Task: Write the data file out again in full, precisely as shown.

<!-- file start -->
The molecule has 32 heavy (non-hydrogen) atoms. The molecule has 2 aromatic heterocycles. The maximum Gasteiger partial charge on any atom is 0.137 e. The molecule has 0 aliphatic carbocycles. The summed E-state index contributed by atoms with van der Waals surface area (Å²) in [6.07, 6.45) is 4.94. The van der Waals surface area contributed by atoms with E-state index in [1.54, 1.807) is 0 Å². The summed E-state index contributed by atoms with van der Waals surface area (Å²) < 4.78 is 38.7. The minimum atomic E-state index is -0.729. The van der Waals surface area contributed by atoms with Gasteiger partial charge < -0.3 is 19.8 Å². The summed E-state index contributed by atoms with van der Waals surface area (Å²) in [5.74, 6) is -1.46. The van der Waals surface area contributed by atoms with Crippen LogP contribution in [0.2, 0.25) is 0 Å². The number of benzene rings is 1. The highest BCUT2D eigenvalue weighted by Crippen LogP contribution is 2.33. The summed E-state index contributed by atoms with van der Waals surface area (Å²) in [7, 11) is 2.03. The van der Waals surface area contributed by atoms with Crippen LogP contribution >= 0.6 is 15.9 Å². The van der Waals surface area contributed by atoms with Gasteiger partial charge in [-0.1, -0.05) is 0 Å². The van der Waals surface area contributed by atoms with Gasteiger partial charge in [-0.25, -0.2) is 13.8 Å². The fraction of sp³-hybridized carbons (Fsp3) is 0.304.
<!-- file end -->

The molecule has 32 heavy (non-hydrogen) atoms. The molecule has 2 aromatic heterocycles. The maximum Gasteiger partial charge on any atom is 0.137 e. The molecule has 0 aliphatic carbocycles. The summed E-state index contributed by atoms with van der Waals surface area (Å²) in [6.07, 6.45) is 4.94. The van der Waals surface area contributed by atoms with E-state index in [1.54, 1.807) is 0 Å². The summed E-state index contributed by atoms with van der Waals surface area (Å²) < 4.78 is 38.7. The minimum atomic E-state index is -0.729. The van der Waals surface area contributed by atoms with Gasteiger partial charge < -0.3 is 19.8 Å². The summed E-state index contributed by atoms with van der Waals surface area (Å²) in [5.74, 6) is -1.46. The van der Waals surface area contributed by atoms with Crippen LogP contribution in [0.2, 0.25) is 0 Å². The number of benzene rings is 1. The highest BCUT2D eigenvalue weighted by Crippen LogP contribution is 2.33. The summed E-state index contributed by atoms with van der Waals surface area (Å²) in [7, 11) is 2.03. The van der Waals surface area contributed by atoms with Crippen LogP contribution >= 0.6 is 15.9 Å². The van der Waals surface area contributed by atoms with Gasteiger partial charge in [-0.1, -0.05) is 0 Å². The van der Waals surface area contributed by atoms with Gasteiger partial charge in [-0.25, -0.2) is 13.8 Å². The fraction of sp³-hybridized carbons (Fsp3) is 0.304.